Gibraltar, India, Malta
March 10th, 1890
Poona, India. Monday
My beloved Angee,
We left Bombay on Thursday last arriving at the above place the same evening, so that we shall have a long stay. I had thought of moving on to Bangalore the next day, but found one of the great Hindu festivals commenced at that time and would continue until Monday morning and I was not sorry to get a few days rest in such a beautiful climate as this is. There is a meeting here but in a very weak and unhappy state, there being several who are considered in fellowship, but for some unknown reason will not come to the table. The leading brother is a godly man, called Connor and with him I have had a nice time and we have had meetings at his house every evening. At Bombay there is a dear bright happy brother called Phillips and it was an agreeable surprise on Saturday afternoon to see his face here at the same hotel I am staying at – he wished to see the few saints here and had come over to spend the Lord's day and returned again by night train that evening at 10, so this was a special cheer for us. On Saturday afternoon we drove out to see a very old Hindu temple a few miles in the country – a young man speaking English, a high caste Brahmin and son of the high priest in charge of the temple took us over it explaining the various gods and during this work I asked him if he believed in them – his answer was that he believed in one supreme Being, but rather evaded the point of my question – I remarked to him that their things were dead and never had life and that the true God was a living God. After much conversation with Phillips and myself he seemed quite interested in what we had to say and sat down on the stone steps leading up to the temple evidently desiring to hear more. Phillips handed him a little paper "God's Righteousness" and asked him to read it. He read it as clearly as a person fresh from a University could have done – his perfect utterance of our language surprised us. There were a few other Hindus around us but do not suppose they understood what we were talking about, Lazarus spoke to him a little in his own language and was much interested in him too. We asked Lazarus as we were returning what he thought of this young Brahmin – his reply was that the Brahmin could not believe in Jesus Christ unless God changed His mind. Well we returned to our hotel, retired to my bedroom and Phillips, Lazarus and myself knelt down to ask God to give that heathen man the knowledge of the only living and true God and Jesus Christ Whom He had sent. It is the first time I have ever heard Lazarus pray and now it was in his own language so that I could not understand it but enjoyed the spirit and tone of it very much. Phillips could understand a little of it and said it was very sweet, supplicating God to take away the stony heart and give him a new one. You may judge of our joy at thus finding an open door for the gospel on the very steps of a heathen temple built on the top of a hill and one heathen hearing it and uttering its truths as he read the little paper. One is made to feel, as Lazarus reminded us that none but God can do what is necessary in the conscience and heart to enable us to believe on that worthy name of His beloved Son. It is an awful sight to see the power of the devil[sic] upon these poor creatures who at the time of these carnivals appear to surrender themselves men and women for a certain number of days to everything that is horrible. They paint their faces and dress themselves in the most hideous way and come together in groups – perhaps about a dozen or more men dancing around a woman in the centre who is also dancing – drunkenness is considered quite a virtue at such a time. I have never before seen this in all its terrible demon power as on this occasion and how it does make one's heart yearn for the day when these poor creatures shall be delivered from such a cruel tyrant as Satan is such a corrupter and destroyer of everything that is good even in a natural way. All this is an integral part of their religion too and this extends from one corner of India to the other during this feast so you can imagine what a saturnalia it has been for the last few days.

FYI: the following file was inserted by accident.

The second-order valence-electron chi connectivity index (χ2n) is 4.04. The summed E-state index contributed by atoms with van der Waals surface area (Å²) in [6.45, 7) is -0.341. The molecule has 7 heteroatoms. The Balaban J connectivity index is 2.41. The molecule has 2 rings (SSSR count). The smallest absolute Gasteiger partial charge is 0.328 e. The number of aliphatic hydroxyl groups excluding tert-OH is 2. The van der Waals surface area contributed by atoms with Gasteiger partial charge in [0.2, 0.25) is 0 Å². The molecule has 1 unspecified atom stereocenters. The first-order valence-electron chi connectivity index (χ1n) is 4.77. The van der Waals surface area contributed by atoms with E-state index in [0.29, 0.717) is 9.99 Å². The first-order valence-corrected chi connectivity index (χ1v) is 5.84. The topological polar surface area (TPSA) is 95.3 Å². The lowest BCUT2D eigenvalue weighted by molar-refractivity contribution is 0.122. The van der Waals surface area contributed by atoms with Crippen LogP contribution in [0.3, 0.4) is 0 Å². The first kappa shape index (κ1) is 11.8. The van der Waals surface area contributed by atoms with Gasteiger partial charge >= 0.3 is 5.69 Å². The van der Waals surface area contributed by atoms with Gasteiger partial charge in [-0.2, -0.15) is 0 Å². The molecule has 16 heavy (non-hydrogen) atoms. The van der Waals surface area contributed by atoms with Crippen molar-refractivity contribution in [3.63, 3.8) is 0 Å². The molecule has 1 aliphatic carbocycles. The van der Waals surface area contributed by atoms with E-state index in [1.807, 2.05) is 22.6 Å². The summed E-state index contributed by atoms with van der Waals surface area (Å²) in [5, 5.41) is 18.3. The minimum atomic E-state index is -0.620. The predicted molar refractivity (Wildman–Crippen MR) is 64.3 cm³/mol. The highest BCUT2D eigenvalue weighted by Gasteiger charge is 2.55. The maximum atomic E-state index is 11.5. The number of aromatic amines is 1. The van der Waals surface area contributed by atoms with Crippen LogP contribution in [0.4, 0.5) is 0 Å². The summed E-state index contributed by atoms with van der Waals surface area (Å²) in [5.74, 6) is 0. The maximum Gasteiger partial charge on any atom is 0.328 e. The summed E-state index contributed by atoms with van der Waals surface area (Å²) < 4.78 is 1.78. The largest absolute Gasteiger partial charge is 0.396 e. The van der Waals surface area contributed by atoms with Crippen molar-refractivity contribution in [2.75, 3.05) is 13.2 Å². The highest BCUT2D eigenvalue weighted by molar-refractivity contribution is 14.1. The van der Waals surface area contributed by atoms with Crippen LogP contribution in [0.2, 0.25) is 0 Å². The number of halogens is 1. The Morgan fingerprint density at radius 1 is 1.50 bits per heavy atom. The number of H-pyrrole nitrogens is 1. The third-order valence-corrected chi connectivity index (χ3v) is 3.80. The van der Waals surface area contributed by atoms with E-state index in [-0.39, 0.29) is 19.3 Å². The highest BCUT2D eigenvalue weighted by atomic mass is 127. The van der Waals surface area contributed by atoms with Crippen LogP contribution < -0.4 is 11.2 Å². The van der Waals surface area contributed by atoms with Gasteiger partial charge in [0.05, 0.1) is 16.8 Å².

Our meetings yesterday were strangely contrast[sic] to our custom - at 11am we met at a believer's house for a reading and had a Wesleyan missionary among the company - he proposed the last chapter of Philippians and we all enjoyed the time together and the missionary was a true man and had a real heart for the Lord Jesus – he was very thankful too for a few thoughts that were quite new to him. In the evening at 7 I preached the Gospel at our brother Mr Conner's house and a good number of soldiers came in and after this, those in fellowship broke bread. I did not much like the Lord's supper coming in at the end of the day, but it was a happy moment. I am glad Lazarus is getting better – the poor fellow has had a bad cough which continues to trouble him, but he is looking much better when we left Bombay. This evening we start for a 40 hour journey over 600 miles to Bangalore over a nearly new line called the Southern Mahratta – these long rides are very wearisome but there is no help for it. D.V. shall hope to reach Madras by end of the week and shall soon get up to Calcutta then. Trust you are all preserved in good health – through mercy I am in good health, although there is much sickness here too as well as Bombay. Shall be glad to hear how you are getting on with your house changing, I often picture you at the drawers packing up and am glad such a heap of my old clothing was disposed of while I was home which will save you the trouble of handling that again. Now with much love and more to your dear self, Arundel, Harry & Emma, and all the darling children and Emmie and all dear friends believe me my beloved Angee.
Being very affectionate Husband.